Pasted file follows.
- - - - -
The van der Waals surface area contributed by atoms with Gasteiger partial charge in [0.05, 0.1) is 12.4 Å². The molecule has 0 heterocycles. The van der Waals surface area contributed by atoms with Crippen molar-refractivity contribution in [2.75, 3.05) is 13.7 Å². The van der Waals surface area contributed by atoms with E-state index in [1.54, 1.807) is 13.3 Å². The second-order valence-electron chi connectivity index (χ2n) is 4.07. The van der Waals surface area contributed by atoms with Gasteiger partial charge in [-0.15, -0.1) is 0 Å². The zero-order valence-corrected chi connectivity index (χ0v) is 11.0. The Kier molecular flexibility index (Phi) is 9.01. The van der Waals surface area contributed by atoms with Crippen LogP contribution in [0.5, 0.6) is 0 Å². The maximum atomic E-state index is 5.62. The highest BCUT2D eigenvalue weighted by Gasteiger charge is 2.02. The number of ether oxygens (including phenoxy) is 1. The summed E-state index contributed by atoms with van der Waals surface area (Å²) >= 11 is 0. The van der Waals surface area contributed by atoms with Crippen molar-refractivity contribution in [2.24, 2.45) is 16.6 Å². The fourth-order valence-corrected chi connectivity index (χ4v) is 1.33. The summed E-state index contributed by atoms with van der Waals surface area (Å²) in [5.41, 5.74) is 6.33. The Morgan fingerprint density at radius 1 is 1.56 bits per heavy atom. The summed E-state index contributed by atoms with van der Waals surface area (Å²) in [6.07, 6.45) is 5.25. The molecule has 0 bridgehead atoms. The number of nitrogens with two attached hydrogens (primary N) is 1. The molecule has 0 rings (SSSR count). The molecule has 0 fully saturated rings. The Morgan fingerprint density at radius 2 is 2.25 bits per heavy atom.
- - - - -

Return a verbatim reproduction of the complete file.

The van der Waals surface area contributed by atoms with Gasteiger partial charge in [0.05, 0.1) is 12.4 Å². The molecule has 0 heterocycles. The van der Waals surface area contributed by atoms with Crippen molar-refractivity contribution in [2.75, 3.05) is 13.7 Å². The van der Waals surface area contributed by atoms with E-state index in [1.54, 1.807) is 13.3 Å². The second-order valence-electron chi connectivity index (χ2n) is 4.07. The van der Waals surface area contributed by atoms with Gasteiger partial charge in [-0.15, -0.1) is 0 Å². The zero-order valence-corrected chi connectivity index (χ0v) is 11.0. The Kier molecular flexibility index (Phi) is 9.01. The van der Waals surface area contributed by atoms with Crippen LogP contribution in [0.5, 0.6) is 0 Å². The maximum atomic E-state index is 5.62. The highest BCUT2D eigenvalue weighted by Gasteiger charge is 2.02. The number of ether oxygens (including phenoxy) is 1. The summed E-state index contributed by atoms with van der Waals surface area (Å²) >= 11 is 0. The van der Waals surface area contributed by atoms with Crippen molar-refractivity contribution in [2.24, 2.45) is 16.6 Å². The fourth-order valence-corrected chi connectivity index (χ4v) is 1.33. The summed E-state index contributed by atoms with van der Waals surface area (Å²) in [5.41, 5.74) is 6.33. The Morgan fingerprint density at radius 1 is 1.56 bits per heavy atom. The summed E-state index contributed by atoms with van der Waals surface area (Å²) in [6.07, 6.45) is 5.25. The molecule has 0 bridgehead atoms. The number of nitrogens with two attached hydrogens (primary N) is 1. The molecule has 0 rings (SSSR count). The molecule has 0 fully saturated rings. The Morgan fingerprint density at radius 2 is 2.25 bits per heavy atom.